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Congress Passes Historic Bill to “Eliminate, Neutralize and Disrupt Wildlife Trafficking”

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Congress Passes Historic Bill to “Eliminate, Neutralize and Disrupt Wildlife Trafficking”

Posted by Enough Team on September 21, 2016


Enough Project applauds bipartisan effort in House and Senate to protect elephants, rhinos, and other endangered species facing extinction from out-of-control poaching by violent armed groups and international traffickers

September 21, 2016 (Washington, DC) – Today Congress passed critical legislation to protect elephants, rhinos and other endangered species from a sophisticated international poaching and trafficking trade that is decimating animal populations worldwide and funding armed groups. HR 2494, the “Eliminate, Neutralize and Disrupt Wildlife Trafficking Act of 2016” passed in the House today, following passage in the Senate last Thursday.

Kathryn Bigelow, Academy Award-winning director/producer (“The Hurt Locker,” “Zero Dark Thirty”), and creator of the film “Last Days,” about the slaughter of elephants and terrorism, said, “This is an important victory for elephants and other species under threat of extinction. We are rapidly losing magnificent species all over the world. What’s worse, that loss is to the benefit of some of the most violent militias and state regimes on the planet. These trafficking networks are becoming more and more sophisticated. We need to keep up.”

Holly Dranginis, Senior Policy Analyst at the Enough Project, said: “We are entering a new era of conservation. We have no choice but to recognize that wildlife poaching is synonymous with violent organized crime and large-scale, transnational corruption. This law is crucial because it responds to that reality. It combines conservation, law enforcement, and financial pressure tools in a powerful cocktail to finally address this problem as a complex global crisis. Poaching levels are off the charts so the law will need swift implementation for it to slow the tide of extinction. But in its final months, this is an intervention the Obama administration can very be proud of.”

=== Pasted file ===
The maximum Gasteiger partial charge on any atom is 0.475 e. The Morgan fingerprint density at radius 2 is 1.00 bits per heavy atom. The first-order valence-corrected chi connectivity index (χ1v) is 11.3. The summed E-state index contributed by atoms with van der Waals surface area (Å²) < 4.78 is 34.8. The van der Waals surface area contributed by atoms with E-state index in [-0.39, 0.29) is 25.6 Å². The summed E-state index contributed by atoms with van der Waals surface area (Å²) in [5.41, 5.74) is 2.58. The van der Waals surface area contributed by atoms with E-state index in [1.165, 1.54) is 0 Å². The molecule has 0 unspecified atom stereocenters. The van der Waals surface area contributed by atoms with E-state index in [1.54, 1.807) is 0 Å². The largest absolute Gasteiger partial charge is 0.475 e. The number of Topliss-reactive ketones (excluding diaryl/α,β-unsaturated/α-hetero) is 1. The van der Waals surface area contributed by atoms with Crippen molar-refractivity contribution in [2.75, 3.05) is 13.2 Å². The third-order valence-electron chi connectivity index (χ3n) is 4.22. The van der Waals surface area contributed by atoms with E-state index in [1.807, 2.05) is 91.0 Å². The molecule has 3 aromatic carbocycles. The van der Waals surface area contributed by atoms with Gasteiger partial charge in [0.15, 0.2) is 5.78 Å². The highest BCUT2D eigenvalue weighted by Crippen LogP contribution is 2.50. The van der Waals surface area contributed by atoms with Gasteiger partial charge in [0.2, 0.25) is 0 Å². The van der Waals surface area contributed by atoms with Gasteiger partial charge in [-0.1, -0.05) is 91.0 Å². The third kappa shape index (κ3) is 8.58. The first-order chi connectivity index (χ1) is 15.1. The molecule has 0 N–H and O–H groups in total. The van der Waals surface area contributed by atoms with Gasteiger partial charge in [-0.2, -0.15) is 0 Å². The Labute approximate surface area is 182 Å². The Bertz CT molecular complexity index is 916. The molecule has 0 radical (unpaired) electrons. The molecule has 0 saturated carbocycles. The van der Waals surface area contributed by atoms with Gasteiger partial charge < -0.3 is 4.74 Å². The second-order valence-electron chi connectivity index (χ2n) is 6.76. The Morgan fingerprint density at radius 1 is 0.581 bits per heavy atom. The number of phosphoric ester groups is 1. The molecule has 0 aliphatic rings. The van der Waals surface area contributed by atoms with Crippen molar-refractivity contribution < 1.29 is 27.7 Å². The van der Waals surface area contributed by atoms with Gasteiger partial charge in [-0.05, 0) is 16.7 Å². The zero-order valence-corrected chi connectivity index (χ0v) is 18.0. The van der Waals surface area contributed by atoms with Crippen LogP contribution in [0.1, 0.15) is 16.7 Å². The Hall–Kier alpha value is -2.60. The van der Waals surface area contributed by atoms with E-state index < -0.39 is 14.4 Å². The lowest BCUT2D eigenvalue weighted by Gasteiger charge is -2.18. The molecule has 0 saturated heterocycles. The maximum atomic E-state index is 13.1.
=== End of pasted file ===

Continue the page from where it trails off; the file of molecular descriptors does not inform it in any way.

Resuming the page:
Ian Schwab, Director of Advocacy and Impact Strategy at the Enough Project, said: "The slaughter of elephants and other wildlife trafficking is both a human and environmental disaster. The proceeds of these crimes fund armed groups including the Lord's Resistance Army. Congressional champions from both parties and both chambers worked together and created comprehensive legislation that recognizes the international networks essential in wildlife crimes by making wildlife trafficking a predicate offense under anti money laundering statutes."

Rachel Finn, Advocacy Manager at the Enough Project, said: "Countering human rights abuses and mass atrocities requires a sustained effort to dismantle the sources of funding allowing perpetrators to carry out their operations. As ivory trafficking has been documented as a source of financing for many such perpetrators in central and east Africa, we are thrilled that a bill, supported across the aisle, has passed Congress to tackle this challenge. HR 2494 creates real consequences for those involved in these illicit networks, and its passage is a strong, critical step in the right direction."

Link to HR 2494:

For media inquiries or interview requests, please contact: Greg Hittelman, Director of Communications, +1 310 717 0606[email protected].

The Enough Project, an atrocity prevention policy group, seeks to build leverage for peace and justice in Africa by helping to create real consequences for the perpetrators and facilitators of genocide and other mass atrocities. Enough aims to counter rights-abusing armed groups and violent kleptocratic regimes that are fueled by grand corruption, transnational crime and terror, and the pillaging and trafficking of minerals, ivory, diamonds, and other natural resources. Enough conducts field research in conflict zones, develops and advocates for policy recommendations, supports social movements in affected countries, and mobilizes public campaigns. Learn more – and join us – at